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  • Writer's pictureLisa Vaughton

September is Achalasia month ✨

Updated: May 31, 2020

What is Achalasia and how does it affect an individual? How does it relate to Speech Therapy? Keep reading below to find out.



What is Achalasia?

Achalasia is a rare disorder that affects the muscles in our oesophagus or food pipe. Achalasia occurs when the muscles don't relax enough to let food and drink through to the stomach.


If you look at the above picture, you can see that the muscles - just above the stomach, are squeezed in tight. This makes it difficult for food and drink to get to the stomach. The end result is that food and drink builds up in the oesophagus. Patients often report to their GP that they feel like food is stuck, or that it has come back up again. If you sometimes eat first and then have a drink - the drink will pile up on top of the food and then you can also bring this all back up again.


Achalasia takes some time to develop. It doesn't always occur immediately or spontaneously.


How is a Speech Therapist involved?

Speech Therapists are not traditionally involved in the management of Achalasia. However, it may be that the GP who refers you for a swallow assessment with the Speech Therapist, feels it would be useful to rule out anything neurological (i.e. coming from your throat muscles). Sometimes, they may not even know that such thing as an Achalasia exists.


Achalasia can only be ruled out by way of instrumental examination, and this is normally conducted by a Gastronenterologist. The best way to diagnose an Achalasia is to either have a barium swallow or an endoscopy. If an endoscopy was chosen as the method of investigation, they wouldn't be able to reach through to the stomach but they would be able to see the narrowing from the top/mid portion of the oesophagus.


Some of the symptoms you may have reported to your GP include:

  • Chest pain when eating

  • Coughing when eating due to food coming back up to your voicebox/windpipe area

  • Regurgitation or vomiting of meals and sometimes fluids

  • Weight loss due to not being able to eat enough calories

  • Feeling as if food is stuck in your throat/food pipe

Why is a swallow assessment important?

Something very important to note is how pertinent it is to get a referral either to a Speech Therapist, or to a Gastroenterologist. Sometimes people will be prescribed/suggested to have thickened fluids because the individual is coughing when eating/drinking. This can be very dangerous for the person involved as it can increase the amount of regurgitation, which can increase the chance of substances entering the windpipe. When foreign substances enter the airways, this can sometimes cause pneumonia. Pneumonia can be life threatening for some people.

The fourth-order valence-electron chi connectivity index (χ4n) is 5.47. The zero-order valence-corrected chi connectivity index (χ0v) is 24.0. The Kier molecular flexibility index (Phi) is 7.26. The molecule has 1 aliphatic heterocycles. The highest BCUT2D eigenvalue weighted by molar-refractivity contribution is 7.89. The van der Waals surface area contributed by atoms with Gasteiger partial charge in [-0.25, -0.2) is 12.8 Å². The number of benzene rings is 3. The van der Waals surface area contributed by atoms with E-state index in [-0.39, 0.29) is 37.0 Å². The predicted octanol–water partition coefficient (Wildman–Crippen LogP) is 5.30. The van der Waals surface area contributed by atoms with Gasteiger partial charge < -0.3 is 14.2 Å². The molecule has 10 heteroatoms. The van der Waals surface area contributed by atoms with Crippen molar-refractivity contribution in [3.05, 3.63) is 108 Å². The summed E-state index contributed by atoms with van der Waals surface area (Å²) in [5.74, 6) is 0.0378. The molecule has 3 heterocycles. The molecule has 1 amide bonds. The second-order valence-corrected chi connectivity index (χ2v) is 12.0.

Hence, this is why a good Speech Therapist knows that "thickened is not always best", and why a swallowing referral is important. As a Speech Therapist, we often refrain from encouraging Nurses, GP's and others to suggest thickened fluids without a prior referral, for this very reason.


After the Swallow Assessment

Following a full swallow assessment, if a Speech Therapist suspects an Achalasia or any other oesophageal dysfunction, they will refer you straight back to your GP, with a suggestion that you get seen by a Gastroenterologist. Whilst awaiting further formal assessment, the Speech Therapist may suggest that you try puree/blended food or very thin, sloppy food, as it is likely that this could be the only thing that can get through to your stomach. Normal or thin fluids may also be able to get through. This will only apply if you haven't already worked out a food texture that is best for you to swallow.



Reflux and heartburn that is felt in the chest

Disclaimer. Individuals should seek medical or qualified practitioners advice if any of the above symptoms are noted. This blog is not a source of treatment and individuals should not diagnose themselves, based on the above information.





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